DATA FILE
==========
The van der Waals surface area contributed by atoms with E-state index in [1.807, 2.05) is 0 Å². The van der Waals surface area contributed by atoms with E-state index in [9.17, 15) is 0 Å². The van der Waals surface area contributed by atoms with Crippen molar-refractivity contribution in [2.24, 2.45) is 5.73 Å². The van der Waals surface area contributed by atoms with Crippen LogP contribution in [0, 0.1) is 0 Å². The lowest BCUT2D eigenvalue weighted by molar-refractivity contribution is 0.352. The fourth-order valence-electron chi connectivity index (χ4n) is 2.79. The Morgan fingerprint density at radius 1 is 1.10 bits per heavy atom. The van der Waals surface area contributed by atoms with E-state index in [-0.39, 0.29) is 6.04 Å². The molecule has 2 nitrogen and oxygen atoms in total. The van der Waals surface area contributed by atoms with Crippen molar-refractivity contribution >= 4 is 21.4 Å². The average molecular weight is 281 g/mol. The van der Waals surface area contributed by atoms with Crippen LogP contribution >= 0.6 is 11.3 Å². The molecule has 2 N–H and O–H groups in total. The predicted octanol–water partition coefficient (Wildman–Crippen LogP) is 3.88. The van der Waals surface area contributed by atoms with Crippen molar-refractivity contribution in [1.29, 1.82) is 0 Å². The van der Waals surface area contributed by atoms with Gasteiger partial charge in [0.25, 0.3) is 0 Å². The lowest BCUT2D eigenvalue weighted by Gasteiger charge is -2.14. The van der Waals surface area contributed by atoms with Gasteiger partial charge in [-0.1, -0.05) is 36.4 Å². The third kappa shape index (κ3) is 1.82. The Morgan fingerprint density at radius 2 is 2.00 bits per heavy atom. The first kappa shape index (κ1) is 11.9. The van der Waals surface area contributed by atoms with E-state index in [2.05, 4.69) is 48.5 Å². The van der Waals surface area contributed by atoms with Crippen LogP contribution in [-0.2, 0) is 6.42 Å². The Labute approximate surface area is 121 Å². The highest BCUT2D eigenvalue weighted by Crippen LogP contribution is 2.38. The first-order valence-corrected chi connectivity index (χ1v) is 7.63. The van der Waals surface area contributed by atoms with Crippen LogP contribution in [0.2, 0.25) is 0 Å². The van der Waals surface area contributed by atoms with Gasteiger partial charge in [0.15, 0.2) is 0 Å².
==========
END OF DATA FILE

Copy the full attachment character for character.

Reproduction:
The van der Waals surface area contributed by atoms with E-state index in [1.807, 2.05) is 0 Å². The van der Waals surface area contributed by atoms with E-state index in [9.17, 15) is 0 Å². The van der Waals surface area contributed by atoms with Crippen molar-refractivity contribution in [2.24, 2.45) is 5.73 Å². The van der Waals surface area contributed by atoms with Crippen LogP contribution in [0, 0.1) is 0 Å². The lowest BCUT2D eigenvalue weighted by molar-refractivity contribution is 0.352. The fourth-order valence-electron chi connectivity index (χ4n) is 2.79. The Morgan fingerprint density at radius 1 is 1.10 bits per heavy atom. The van der Waals surface area contributed by atoms with E-state index in [-0.39, 0.29) is 6.04 Å². The molecule has 2 nitrogen and oxygen atoms in total. The van der Waals surface area contributed by atoms with Crippen molar-refractivity contribution >= 4 is 21.4 Å². The average molecular weight is 281 g/mol. The van der Waals surface area contributed by atoms with Crippen LogP contribution >= 0.6 is 11.3 Å². The molecule has 2 N–H and O–H groups in total. The predicted octanol–water partition coefficient (Wildman–Crippen LogP) is 3.88. The van der Waals surface area contributed by atoms with Crippen molar-refractivity contribution in [1.29, 1.82) is 0 Å². The van der Waals surface area contributed by atoms with Gasteiger partial charge in [0.25, 0.3) is 0 Å². The lowest BCUT2D eigenvalue weighted by Gasteiger charge is -2.14. The van der Waals surface area contributed by atoms with Gasteiger partial charge in [-0.1, -0.05) is 36.4 Å². The third kappa shape index (κ3) is 1.82. The Morgan fingerprint density at radius 2 is 2.00 bits per heavy atom. The first kappa shape index (κ1) is 11.9. The van der Waals surface area contributed by atoms with E-state index in [2.05, 4.69) is 48.5 Å². The van der Waals surface area contributed by atoms with Crippen LogP contribution in [-0.2, 0) is 6.42 Å². The Labute approximate surface area is 121 Å². The highest BCUT2D eigenvalue weighted by Crippen LogP contribution is 2.38. The first-order valence-corrected chi connectivity index (χ1v) is 7.63. The van der Waals surface area contributed by atoms with Crippen LogP contribution in [0.2, 0.25) is 0 Å². The van der Waals surface area contributed by atoms with Gasteiger partial charge in [0.15, 0.2) is 0 Å².